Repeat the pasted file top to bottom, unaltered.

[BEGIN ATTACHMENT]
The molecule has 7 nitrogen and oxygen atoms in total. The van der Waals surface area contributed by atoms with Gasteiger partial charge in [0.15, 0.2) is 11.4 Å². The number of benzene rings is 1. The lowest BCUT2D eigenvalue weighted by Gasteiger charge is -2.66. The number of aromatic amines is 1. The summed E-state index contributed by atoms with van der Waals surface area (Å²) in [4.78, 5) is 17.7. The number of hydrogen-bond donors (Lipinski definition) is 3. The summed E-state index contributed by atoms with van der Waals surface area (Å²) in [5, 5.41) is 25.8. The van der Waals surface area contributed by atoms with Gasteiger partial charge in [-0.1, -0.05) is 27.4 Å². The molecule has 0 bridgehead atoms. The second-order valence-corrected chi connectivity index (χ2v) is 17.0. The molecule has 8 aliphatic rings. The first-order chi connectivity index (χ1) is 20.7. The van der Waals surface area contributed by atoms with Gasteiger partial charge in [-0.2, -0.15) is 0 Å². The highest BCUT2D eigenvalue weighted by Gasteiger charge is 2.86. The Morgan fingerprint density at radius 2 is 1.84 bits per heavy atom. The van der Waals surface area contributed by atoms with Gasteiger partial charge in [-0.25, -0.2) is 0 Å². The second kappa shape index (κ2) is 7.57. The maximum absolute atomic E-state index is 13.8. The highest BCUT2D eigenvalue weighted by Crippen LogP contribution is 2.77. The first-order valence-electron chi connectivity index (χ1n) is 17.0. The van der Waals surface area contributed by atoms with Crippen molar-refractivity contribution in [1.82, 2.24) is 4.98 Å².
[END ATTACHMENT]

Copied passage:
The molecule has 7 nitrogen and oxygen atoms in total. The van der Waals surface area contributed by atoms with Gasteiger partial charge in [0.15, 0.2) is 11.4 Å². The number of benzene rings is 1. The lowest BCUT2D eigenvalue weighted by Gasteiger charge is -2.66. The number of aromatic amines is 1. The summed E-state index contributed by atoms with van der Waals surface area (Å²) in [4.78, 5) is 17.7. The number of hydrogen-bond donors (Lipinski definition) is 3. The summed E-state index contributed by atoms with van der Waals surface area (Å²) in [5, 5.41) is 25.8. The van der Waals surface area contributed by atoms with Gasteiger partial charge in [-0.1, -0.05) is 27.4 Å². The molecule has 0 bridgehead atoms. The second-order valence-corrected chi connectivity index (χ2v) is 17.0. The molecule has 8 aliphatic rings. The first-order chi connectivity index (χ1) is 20.7. The van der Waals surface area contributed by atoms with Gasteiger partial charge in [-0.2, -0.15) is 0 Å². The highest BCUT2D eigenvalue weighted by Gasteiger charge is 2.86. The Morgan fingerprint density at radius 2 is 1.84 bits per heavy atom. The van der Waals surface area contributed by atoms with Gasteiger partial charge in [-0.25, -0.2) is 0 Å². The second kappa shape index (κ2) is 7.57. The maximum absolute atomic E-state index is 13.8. The highest BCUT2D eigenvalue weighted by Crippen LogP contribution is 2.77. The first-order valence-electron chi connectivity index (χ1n) is 17.0. The van der Waals surface area contributed by atoms with Crippen molar-refractivity contribution in [1.82, 2.24) is 4.98 Å².